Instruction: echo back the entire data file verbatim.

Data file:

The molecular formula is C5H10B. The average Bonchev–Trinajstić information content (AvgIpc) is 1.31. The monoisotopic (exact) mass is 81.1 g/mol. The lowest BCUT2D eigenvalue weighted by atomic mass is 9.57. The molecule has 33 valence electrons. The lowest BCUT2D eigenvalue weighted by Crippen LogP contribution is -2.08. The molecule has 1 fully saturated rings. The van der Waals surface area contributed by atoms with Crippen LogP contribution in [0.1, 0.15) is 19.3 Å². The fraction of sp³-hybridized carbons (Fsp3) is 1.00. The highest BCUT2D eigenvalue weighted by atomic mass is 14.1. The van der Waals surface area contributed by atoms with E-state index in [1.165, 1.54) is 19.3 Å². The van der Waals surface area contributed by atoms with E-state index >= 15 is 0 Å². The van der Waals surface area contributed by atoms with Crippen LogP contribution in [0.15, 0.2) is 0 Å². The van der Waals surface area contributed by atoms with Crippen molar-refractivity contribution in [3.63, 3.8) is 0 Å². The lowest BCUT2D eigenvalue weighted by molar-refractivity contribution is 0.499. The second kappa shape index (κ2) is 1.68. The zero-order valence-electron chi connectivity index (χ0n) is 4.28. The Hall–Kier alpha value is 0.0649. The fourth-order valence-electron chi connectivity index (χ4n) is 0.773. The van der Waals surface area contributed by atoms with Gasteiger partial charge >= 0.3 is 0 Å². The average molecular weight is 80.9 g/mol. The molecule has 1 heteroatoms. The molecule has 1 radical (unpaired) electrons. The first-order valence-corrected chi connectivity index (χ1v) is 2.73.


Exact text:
The molecular formula is C5H10B. The average Bonchev–Trinajstić information content (AvgIpc) is 1.31. The monoisotopic (exact) mass is 81.1 g/mol. The lowest BCUT2D eigenvalue weighted by atomic mass is 9.57. The molecule has 33 valence electrons. The lowest BCUT2D eigenvalue weighted by Crippen LogP contribution is -2.08. The molecule has 1 fully saturated rings. The van der Waals surface area contributed by atoms with Crippen LogP contribution in [0.1, 0.15) is 19.3 Å². The fraction of sp³-hybridized carbons (Fsp3) is 1.00. The highest BCUT2D eigenvalue weighted by atomic mass is 14.1. The van der Waals surface area contributed by atoms with E-state index in [1.165, 1.54) is 19.3 Å². The van der Waals surface area contributed by atoms with E-state index >= 15 is 0 Å². The van der Waals surface area contributed by atoms with Crippen LogP contribution in [0.15, 0.2) is 0 Å². The van der Waals surface area contributed by atoms with Crippen molar-refractivity contribution in [3.63, 3.8) is 0 Å². The lowest BCUT2D eigenvalue weighted by molar-refractivity contribution is 0.499. The second kappa shape index (κ2) is 1.68. The zero-order valence-electron chi connectivity index (χ0n) is 4.28. The Hall–Kier alpha value is 0.0649. The fourth-order valence-electron chi connectivity index (χ4n) is 0.773. The van der Waals surface area contributed by atoms with Gasteiger partial charge >= 0.3 is 0 Å². The average molecular weight is 80.9 g/mol. The molecule has 1 heteroatoms. The molecule has 1 radical (unpaired) electrons. The first-order valence-corrected chi connectivity index (χ1v) is 2.73.